Rory Cellan-Jones talks to health psychologist Professor Theresa Marteau, and research fellow Dr Bence Bago, about why we make bad decisions and how policy can help us to make better ones.
This podcast looks at the psychological quirks of humankind, what effects our bad decisions have on the society we live in, and how policy might best steer us towards better outcomes.
Rory Cellan-Jones talks to Dr Bence Bago – Research Fellow at the Institute for Advanced Study in Toulouse, and Professor Dame Theresa Marteau – the Director of the Behaviour and Health Research Unit at the University of Cambridge and co-chair of The Lancet Chatham House Commission on improving health post Covid-19.
They draw on their research to explore what defines a ‘bad decision’, what causes us to make them, the effects of the Covid-19 pandemic on governments’ and citizens’ decision-making, the role of social media in misinformation processing, what we can do to prevent ourselves from making bad decisions, and what governments can do to improve matters.
More about our guests
Professor Dame Theresa Marteau is Director of the Behaviour and Health Research Unit at the University of Cambridge. Her research focuses on the development and evaluation of interventions to change behaviour (principally food, tobacco and alcohol consumption) to improve population and planetary health and reduce health inequalities, with a particular focus on targeting non-conscious processes. She co-chairs the Lancet-Chatham House Commission on improving population health post-COVID-19, and participated in the UK government’s Scientific Advisory Group for Emergencies (SAGE), responding to Covid-19. She is also one of the members of the management board of the Bennett Institute for Public Policy.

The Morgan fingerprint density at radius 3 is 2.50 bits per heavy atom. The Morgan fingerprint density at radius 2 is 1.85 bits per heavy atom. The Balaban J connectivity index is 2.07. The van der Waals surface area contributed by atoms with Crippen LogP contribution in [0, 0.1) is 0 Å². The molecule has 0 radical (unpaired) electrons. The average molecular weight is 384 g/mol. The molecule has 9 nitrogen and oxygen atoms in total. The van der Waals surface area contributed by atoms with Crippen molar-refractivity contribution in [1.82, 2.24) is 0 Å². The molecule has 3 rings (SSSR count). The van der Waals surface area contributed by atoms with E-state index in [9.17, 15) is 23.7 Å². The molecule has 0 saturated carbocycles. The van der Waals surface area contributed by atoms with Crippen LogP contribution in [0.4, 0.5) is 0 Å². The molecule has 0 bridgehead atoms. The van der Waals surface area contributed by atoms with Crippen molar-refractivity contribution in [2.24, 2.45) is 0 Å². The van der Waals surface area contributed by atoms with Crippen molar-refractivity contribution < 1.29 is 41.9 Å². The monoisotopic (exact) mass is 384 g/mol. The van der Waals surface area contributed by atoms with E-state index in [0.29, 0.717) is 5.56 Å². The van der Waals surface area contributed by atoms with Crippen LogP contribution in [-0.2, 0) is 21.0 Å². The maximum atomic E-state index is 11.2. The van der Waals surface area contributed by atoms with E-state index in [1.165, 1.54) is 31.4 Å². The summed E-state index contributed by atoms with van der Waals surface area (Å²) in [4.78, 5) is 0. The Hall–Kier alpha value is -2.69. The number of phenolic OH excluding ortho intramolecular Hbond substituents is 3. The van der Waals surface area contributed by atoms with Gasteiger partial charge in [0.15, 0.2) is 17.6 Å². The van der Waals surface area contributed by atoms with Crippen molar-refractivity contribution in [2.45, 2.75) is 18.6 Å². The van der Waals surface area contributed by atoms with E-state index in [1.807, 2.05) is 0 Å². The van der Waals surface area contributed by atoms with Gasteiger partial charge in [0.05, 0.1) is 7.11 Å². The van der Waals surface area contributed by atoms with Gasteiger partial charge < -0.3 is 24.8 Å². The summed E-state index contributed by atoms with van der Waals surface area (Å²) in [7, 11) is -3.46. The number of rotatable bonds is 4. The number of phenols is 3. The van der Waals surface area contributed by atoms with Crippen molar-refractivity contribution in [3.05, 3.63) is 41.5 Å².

Dr Bence Bago is a research fellow at the IAST, with an academic background in cognitive psychology. His research interests in the interplay between intuitive and analytical processes in human decision-making, including applications in truth discernment when exposed to misinformation.
Rory Cellan-Jones was a technology correspondent for the BBC. His 40 years in journalism have seen him take a particular interest in the impact of the internet and digital technology on society and business. He has also written multiple books, including his latest “Always On” which was published in 2021.